The Party Don't Start Till Subculture Walks In

On Saturday, I sat at my desk alone and watched performers remix everything from “Mr. Brightside” to 100 gecs. The pinned Zoom screen cycled through the attendees and artists, showing short clips of eccentric kids bobbing their heads in their own LED-lit rooms. The chat was lively as people traded socials and bonded over pop culture references people made with their Zoom backgrounds. “We’re all friends here,” one partygoer said.

Subculture Zoom party graphic

Graphic by Zoe Axelrod

It was only my first Subculture Party, but I felt more welcomed than ever. Founded in 2018, Subculture Party started as a California-based space for queer people to party but was forced to move online in 2020 due to the COVID-19 pandemic. At first, as co-founders Tyler S. and Gannon B. described, having to move to an online platform was a “last resort.” However, as their online parties began to prosper, they began to realize that Zoom offered more than they thought. “The best part of the events moving online is that people from all over the entire world can experience Subculture the way we've been doing it for all our local family,” Tyler said.

Now, parties are hosted almost every Saturday. They’re usually small, featuring more underground artists, but occasionally, the Subculture team partners up with a larger artist like Dorian Electra or That Kid to host a release party or fundraiser. The most important connection Subculture Party has, however, is TikTok. On the app, people often post vibrant recaps of each Zoom rave, drawing in new partygoers every week. Plenty of hosts of each party also come from TikTok, with popular creators like @punker_irl, @gogogabriella and @iguana_alana often popping in to host parties. Because of this, Subculture Party has become one of the biggest spaces for alt kids to gather and make new friends, with almost every partygoer donning eccentric makeup, outfits and occasionally cosplay before joining. “We have always encouraged self expression because part of the fun is dressing up and living your fantasy,” Tyler said.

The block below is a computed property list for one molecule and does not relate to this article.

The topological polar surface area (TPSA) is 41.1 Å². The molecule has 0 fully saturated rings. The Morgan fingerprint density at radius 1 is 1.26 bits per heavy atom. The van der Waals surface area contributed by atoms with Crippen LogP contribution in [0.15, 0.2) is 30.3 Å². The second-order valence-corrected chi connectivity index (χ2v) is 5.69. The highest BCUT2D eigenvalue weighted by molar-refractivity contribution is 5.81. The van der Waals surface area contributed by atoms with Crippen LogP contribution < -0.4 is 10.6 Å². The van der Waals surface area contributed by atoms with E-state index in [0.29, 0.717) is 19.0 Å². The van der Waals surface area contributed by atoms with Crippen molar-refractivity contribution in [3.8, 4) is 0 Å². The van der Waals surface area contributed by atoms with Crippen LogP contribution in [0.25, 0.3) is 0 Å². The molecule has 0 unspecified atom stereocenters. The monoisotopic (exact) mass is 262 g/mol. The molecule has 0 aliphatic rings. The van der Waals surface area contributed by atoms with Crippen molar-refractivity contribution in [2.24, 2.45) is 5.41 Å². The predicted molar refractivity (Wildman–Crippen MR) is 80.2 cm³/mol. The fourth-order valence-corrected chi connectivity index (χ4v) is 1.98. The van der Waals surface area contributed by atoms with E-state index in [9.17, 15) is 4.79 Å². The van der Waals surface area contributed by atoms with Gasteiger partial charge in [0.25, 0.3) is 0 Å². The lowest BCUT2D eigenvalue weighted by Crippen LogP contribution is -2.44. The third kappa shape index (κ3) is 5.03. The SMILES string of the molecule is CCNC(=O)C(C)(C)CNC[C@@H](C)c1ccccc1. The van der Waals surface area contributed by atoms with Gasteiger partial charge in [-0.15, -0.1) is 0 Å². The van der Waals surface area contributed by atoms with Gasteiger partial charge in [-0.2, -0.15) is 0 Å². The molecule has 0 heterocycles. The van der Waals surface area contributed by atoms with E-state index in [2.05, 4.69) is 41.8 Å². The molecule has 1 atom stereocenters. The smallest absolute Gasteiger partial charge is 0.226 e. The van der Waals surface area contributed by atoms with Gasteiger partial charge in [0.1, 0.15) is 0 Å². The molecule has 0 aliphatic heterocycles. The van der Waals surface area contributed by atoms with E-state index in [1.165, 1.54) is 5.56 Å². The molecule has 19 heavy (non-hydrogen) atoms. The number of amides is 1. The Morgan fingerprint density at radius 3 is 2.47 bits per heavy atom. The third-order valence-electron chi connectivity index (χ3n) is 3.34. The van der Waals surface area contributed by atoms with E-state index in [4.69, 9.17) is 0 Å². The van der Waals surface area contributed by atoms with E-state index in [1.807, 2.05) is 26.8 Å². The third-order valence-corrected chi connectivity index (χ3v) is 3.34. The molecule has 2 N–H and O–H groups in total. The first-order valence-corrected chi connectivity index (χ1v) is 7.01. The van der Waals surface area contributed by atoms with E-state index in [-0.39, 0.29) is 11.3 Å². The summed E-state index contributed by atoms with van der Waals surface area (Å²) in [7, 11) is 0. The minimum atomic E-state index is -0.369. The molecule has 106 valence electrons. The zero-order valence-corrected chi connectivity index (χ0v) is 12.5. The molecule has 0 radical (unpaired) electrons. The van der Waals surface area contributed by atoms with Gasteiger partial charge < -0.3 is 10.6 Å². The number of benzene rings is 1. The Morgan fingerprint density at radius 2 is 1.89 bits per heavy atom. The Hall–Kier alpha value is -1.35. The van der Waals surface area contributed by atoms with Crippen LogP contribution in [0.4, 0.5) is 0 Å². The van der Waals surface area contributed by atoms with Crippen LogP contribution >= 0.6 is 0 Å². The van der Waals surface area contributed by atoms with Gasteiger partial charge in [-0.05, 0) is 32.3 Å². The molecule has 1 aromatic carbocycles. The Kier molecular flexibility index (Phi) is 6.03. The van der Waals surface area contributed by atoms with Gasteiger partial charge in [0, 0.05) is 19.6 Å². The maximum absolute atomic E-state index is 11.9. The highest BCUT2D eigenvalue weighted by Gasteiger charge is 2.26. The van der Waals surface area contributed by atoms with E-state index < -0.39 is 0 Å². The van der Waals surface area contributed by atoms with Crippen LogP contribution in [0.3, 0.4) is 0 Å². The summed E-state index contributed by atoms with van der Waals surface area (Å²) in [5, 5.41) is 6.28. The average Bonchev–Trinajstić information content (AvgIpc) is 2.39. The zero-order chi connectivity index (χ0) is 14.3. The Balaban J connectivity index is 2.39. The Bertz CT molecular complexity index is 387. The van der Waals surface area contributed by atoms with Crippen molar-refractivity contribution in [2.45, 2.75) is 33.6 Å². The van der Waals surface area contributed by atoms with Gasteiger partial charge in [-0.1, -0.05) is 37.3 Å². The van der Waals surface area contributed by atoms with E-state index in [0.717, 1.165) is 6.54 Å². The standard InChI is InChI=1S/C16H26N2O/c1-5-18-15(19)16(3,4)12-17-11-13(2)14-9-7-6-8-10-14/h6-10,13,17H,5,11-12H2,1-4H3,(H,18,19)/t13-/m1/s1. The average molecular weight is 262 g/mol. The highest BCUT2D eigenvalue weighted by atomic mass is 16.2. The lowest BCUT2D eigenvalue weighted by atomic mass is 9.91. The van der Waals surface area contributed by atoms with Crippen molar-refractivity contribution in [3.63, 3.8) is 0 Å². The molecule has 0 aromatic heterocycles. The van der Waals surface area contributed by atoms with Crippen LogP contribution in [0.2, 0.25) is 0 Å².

For an organization that mainly grew online because of the pandemic, it’s hard to say what its future will look like once in-person parties return. However, the team is set on one thing: after the pandemic, they won’t let their Zoom parties die. In addition to continuing their online parties, the team hopes to eventually step outside of the Catch One Jewel’s Room where their in-person parties were held. “Our passion lies in creating fantasy worlds for people to play in & escape reality, Tyler said. “We had so many amazing and iconic memories IRL, so we can't wait to continue with our LA family, but there might possibly even be a little US tour.”

For now, fans can count on the near-weekly Subculture Parties that happen via Zoom. In a world where hopes of in-person shows and parties returning soon are low, Subculture Party is as close to the real thing as it gets, and it’s safe to say that I’ll be there again next Saturday dancing alone from the comfort of my own room.

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